Fremont Indian State Park

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Fremont Indian State Park is a monument to what we learn from what we destroy. The largest Fremont Indian site was discovered as part of the construction of I-70. And the site was destroyed to make room for the freeway. The park serves as a monument to the Fremont who occupied these canyons. And don’t be too upset about the freeway destroying the village, we never would have known it was here if it wasn’t for the monies made available from the Freeway construction.
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Visitor Center Area

Start your visit to Fremont Indian State Park at the Visitor Center. Activities in this area include a tour of the exhibits at the center, the Parade of Rock Art, the Court of Ceremonies and the Canyon Overlook Trail. Then a quick hike over to the Cave of a hundred hands and a hike to the top of Five Finger Ridge.

East Park Area

Headed East from the Visitor Center, we will stop at the Arch of Art, Sheep Shelter, The Blanket Panel and Spider Woman Canyon, plus a quick look at Columnular Basalt (a geologic wonder).

West Park Area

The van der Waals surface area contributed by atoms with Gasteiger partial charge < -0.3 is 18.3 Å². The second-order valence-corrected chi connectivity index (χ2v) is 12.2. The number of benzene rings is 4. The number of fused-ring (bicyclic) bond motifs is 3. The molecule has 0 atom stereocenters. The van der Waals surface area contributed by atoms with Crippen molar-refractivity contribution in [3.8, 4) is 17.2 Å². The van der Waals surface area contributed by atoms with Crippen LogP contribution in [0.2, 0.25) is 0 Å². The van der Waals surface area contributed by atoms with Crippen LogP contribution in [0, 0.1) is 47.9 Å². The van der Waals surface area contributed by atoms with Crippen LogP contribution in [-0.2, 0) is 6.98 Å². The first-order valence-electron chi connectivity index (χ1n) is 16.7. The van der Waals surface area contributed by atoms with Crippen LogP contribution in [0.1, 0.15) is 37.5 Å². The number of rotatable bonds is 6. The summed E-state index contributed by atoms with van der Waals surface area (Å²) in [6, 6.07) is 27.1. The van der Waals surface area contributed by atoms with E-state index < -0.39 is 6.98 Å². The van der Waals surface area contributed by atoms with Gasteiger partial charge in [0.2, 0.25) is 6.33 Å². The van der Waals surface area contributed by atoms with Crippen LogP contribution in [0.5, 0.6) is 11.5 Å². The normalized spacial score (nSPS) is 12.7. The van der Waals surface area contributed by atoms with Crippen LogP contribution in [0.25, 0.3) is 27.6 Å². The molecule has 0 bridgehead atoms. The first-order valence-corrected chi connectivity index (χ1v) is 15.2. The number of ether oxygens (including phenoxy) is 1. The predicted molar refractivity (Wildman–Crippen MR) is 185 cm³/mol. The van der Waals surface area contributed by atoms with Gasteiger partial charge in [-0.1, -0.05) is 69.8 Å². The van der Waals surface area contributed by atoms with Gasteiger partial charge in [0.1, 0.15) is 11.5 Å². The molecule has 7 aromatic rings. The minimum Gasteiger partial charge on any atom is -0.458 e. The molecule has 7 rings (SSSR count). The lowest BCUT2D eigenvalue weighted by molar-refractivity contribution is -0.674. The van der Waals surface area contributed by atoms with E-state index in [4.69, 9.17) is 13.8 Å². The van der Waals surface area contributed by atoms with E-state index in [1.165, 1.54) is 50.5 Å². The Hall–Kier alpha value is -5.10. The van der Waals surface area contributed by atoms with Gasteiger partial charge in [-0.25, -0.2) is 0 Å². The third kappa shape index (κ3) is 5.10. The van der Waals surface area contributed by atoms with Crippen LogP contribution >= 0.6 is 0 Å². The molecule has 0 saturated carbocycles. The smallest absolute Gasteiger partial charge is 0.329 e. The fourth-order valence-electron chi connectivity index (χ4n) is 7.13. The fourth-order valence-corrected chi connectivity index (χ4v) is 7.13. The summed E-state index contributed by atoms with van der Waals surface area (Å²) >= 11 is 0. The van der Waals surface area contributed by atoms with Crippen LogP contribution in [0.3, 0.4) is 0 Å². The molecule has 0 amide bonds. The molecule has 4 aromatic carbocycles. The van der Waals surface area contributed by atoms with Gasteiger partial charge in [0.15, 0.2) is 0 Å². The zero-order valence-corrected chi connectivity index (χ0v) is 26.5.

The west side of the park features the Alma Christensen Trail, The Canyon of Life (my favorite) and the Newspaper rock panel areas.
 
The Story of Five Finger RidgeThe State of Utah was building the I-70 freeway through Clear Creek Canyon. The required archaeological study had been conducted and the only significant site, known as Icicle Bench, was found at the canyon’s east entrance.The excavation of Icicle Bench, conducted by Brigham Young University’s Office of Public archaeology, became a field trip destination for local schools. As one visiting student was getting back on the bus, he said, “Hey, my dad knows where there is better stuff than this.” That night the boy’s father contacted the archaeologists.The next morning the boy’s father took the scientists to the top of a 160 foot high hill soon to be known as Five Finger Ridge. The knoll contained over 100 structures, more than any other known Fremont site. The irony of the site is that archaeologists had walked around its base and studied aerial photographs of the knoll, but never suspected it as a site.Twenty years earlier, the boy’s father had visited the site with his Sunday School class. The class members had promised to keep it a secret; however, with the hilltop scheduled to be removed for fill, the boy’s father felt it was time to let others know in order to save the artifacts and information at the site.The archaeologists excavated the site, and as soon as they completed an area, the bulldozers came in and tore away the mountains, but the information was gathered and the artifacts preserved.After the discovery of the large village at Five Finger Ridge, a grassroots effort was undertaken to preserve the artifacts here, where they were found. This effort culminated in the building of the present State Park, Museum, and Vistor’s Center. The Visitor Center and Museum house the artifacts found in the Clear Creek Canyon excavation.  
 

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